The Chinese government has already shown its displeasure at American defiance of its wishes. Beijing diplomats have raised the issue a number of times at the ambassadorial level. Furthermore, earlier this month Beijing put off a visit by Wu Bangguo, the second-ranked Communist Party leader, to the United States. Beijing has also pulled out of a meeting, scheduled for tomorrow in Berlin, to talk about Iran.

On Sunday, the German government announced that China had canceled upcoming human rights talks (supposed to take place in December) with Chancellor Angela Merkel. The German foreign ministry refused to give any reason for the change in plans, yet an explanation was unnecessary. Beijing’s diplomats have been complaining publicly for weeks that Merkel had met with the world’s most famous refugee last month. In fact, they had been protesting the visit before she received His Holiness, and the cancellation announced Sunday is only the latest in a series of meetings the Chinese have aborted with their German counterparts since last month.

Unfortunately for the Chinese, they’re rapidly losing their ability to intimidate Western leaders over Tibet. All of them recognize Beijing’s sovereignty over Tibetan homelands, but increasingly few of them are willing to shun the Dalai Lama. In addition to Merkel, Australia’s John Howard and Austria’s Alfred Gusenbauer met with him over the course of the last few months. Canada’s Stephen Harper will receive the famous Tibetan this month.

Chinese diplomats are ramping up their threats, but few are listening. Nobody believes that human rights dialogues with Beijing are effective, and Wu’s trip to the United States was more for China’s benefit than ours. It’s a shame that China won’t attend the Berlin meeting on Iran, but that will be rescheduled—and in any event Chinese attendance would only complicate matters.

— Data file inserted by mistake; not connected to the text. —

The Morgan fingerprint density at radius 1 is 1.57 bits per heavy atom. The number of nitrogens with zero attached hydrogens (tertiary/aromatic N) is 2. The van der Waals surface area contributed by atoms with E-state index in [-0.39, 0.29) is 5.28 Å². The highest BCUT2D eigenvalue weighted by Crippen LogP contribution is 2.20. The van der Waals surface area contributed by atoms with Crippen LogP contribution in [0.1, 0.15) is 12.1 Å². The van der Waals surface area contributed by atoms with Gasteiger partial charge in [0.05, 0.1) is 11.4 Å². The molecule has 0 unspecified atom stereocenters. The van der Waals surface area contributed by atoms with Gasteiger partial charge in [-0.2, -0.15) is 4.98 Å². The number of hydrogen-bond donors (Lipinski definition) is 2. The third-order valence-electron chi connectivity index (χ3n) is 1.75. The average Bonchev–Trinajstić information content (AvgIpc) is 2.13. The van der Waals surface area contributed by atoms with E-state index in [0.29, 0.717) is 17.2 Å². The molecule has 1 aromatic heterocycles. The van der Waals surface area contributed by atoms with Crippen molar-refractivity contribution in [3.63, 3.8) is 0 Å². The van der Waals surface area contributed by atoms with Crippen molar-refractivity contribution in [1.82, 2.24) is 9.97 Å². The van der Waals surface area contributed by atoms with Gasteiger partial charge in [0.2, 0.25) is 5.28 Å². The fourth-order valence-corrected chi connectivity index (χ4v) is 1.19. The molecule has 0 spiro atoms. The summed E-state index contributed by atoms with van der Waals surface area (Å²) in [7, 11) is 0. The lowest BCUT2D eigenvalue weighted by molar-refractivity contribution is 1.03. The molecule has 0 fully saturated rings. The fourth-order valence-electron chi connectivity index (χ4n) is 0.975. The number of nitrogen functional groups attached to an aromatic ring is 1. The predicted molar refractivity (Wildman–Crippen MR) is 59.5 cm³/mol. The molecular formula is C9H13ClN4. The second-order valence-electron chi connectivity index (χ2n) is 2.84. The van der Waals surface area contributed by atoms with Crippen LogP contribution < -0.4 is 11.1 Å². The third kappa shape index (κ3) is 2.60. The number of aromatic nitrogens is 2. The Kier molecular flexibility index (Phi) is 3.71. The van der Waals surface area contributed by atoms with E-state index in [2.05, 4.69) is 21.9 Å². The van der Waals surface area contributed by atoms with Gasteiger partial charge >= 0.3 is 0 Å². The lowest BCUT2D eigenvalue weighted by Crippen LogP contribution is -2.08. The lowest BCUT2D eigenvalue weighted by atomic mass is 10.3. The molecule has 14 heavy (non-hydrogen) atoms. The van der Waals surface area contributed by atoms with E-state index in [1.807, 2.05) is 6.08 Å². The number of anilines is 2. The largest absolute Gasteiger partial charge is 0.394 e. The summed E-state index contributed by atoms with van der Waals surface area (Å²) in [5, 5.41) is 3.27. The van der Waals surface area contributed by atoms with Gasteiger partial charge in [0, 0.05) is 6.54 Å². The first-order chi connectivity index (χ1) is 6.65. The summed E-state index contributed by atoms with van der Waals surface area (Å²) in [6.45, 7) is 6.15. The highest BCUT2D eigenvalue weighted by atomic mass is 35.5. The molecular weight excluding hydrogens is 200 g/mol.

Who cares if the Chinese authoritarians huff and puff? They need the West more than the West needs them. So let them threaten all they want. Why should we prevent the Chinese from creating a diplomatic disaster for themselves?

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Burma’s Blackout

The New York Times is reporting that the military junta in Burma has shut down the country’s Internet. After nearly a month of protests—avidly covered and documented by native Burmese on the web—the regime cracked down hard on the Buddhist monks and their supporters. Many deaths already have been recorded, and some reports suggest an extremely bloody end to Burma’s push for democratic reform.

During the run-up to this massacre, Burmese bloggers provided photographs, commentary, and even YouTube clips from inside the maelstrom. Stirring photographs of monks clad in orange, and riveting hand-held footage of soldiers firing on protesters, gave the events a harrowing immediacy for Internet-users. The Internet blackout terminated this discourse, blocking the atrocities to come from cyberspace and the outside world.

Censoring the Internet has become a major component of totalitarian control, not just in Burma, but in despotic regimes the world over. The Chinese government devotes significant resources to purging their data flow of dissident material. (At the School of Informatics at Indiana University’s homepage, you can play with a brilliant search tool that compares typical Google searches with Google.cn.)

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The New York Times is reporting that the military junta in Burma has shut down the country’s Internet. After nearly a month of protests—avidly covered and documented by native Burmese on the web—the regime cracked down hard on the Buddhist monks and their supporters. Many deaths already have been recorded, and some reports suggest an extremely bloody end to Burma’s push for democratic reform.

During the run-up to this massacre, Burmese bloggers provided photographs, commentary, and even YouTube clips from inside the maelstrom. Stirring photographs of monks clad in orange, and riveting hand-held footage of soldiers firing on protesters, gave the events a harrowing immediacy for Internet-users. The Internet blackout terminated this discourse, blocking the atrocities to come from cyberspace and the outside world.